Aurora Theater Shooting: Gun Sales Up Since Tragedy
Background checks for people wanting to buy guns in Colorado jumped more than 41 percent after Friday morning’s shooting at an Aurora movie theater, and firearms instructors say they’re also seeing increased interest in the training required for a concealed-carry permit.
“It’s been insane,” Jake Meyers, an employee at Rocky Mountain Guns and Ammo in Parker, said Monday.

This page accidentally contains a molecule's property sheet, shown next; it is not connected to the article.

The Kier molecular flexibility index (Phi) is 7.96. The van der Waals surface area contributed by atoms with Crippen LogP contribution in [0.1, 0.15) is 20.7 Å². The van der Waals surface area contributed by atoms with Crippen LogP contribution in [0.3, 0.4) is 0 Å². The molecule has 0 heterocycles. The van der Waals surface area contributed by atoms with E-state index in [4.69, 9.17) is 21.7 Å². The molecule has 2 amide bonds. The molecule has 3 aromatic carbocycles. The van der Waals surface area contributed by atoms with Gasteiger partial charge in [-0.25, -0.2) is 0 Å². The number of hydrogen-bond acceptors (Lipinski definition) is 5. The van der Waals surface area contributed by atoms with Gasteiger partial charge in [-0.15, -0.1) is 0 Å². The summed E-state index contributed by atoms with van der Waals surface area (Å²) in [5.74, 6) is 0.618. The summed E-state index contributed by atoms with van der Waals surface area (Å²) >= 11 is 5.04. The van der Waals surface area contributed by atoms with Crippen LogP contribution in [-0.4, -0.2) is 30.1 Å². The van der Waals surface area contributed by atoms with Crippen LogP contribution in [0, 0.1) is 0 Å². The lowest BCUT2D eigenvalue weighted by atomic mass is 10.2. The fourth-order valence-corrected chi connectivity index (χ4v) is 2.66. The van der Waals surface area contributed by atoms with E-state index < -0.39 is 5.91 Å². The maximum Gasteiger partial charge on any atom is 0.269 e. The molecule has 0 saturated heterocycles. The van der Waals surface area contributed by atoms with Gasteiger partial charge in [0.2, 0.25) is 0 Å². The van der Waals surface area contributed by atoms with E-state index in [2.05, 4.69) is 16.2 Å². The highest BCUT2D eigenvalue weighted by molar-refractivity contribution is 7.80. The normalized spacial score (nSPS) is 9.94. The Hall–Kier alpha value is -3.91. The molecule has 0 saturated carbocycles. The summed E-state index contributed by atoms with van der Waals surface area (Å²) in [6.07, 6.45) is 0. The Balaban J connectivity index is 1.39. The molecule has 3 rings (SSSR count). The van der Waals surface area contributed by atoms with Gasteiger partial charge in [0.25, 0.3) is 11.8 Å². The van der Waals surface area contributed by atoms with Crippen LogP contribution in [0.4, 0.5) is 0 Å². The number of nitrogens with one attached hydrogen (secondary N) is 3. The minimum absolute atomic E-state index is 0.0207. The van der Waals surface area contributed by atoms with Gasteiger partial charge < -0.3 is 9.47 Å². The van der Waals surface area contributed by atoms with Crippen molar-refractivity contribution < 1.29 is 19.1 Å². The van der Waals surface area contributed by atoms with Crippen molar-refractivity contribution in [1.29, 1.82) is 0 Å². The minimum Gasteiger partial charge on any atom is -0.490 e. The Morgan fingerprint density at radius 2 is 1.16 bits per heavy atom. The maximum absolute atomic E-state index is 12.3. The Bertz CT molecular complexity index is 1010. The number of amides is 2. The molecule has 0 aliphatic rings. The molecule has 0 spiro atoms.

When he arrived at work Friday morning — just hours after a gunman killed 12 and injured 58 others at the Century Aurora 16 theater — there already were 15 to 20 people waiting outside the store, Meyers said.
He called Monday “probably the busiest Monday all year” and said the basic firearms classes that he and the store’s owner teach are booked solid for the next three weeks, something that hadn’t happened all year.
“A lot of it is people saying, ‘I didn’t think I needed a gun, but now I do,’ ” Meyers said. “When it happens in your backyard, people start reassessing — ‘Hey, I go to the movies.’ “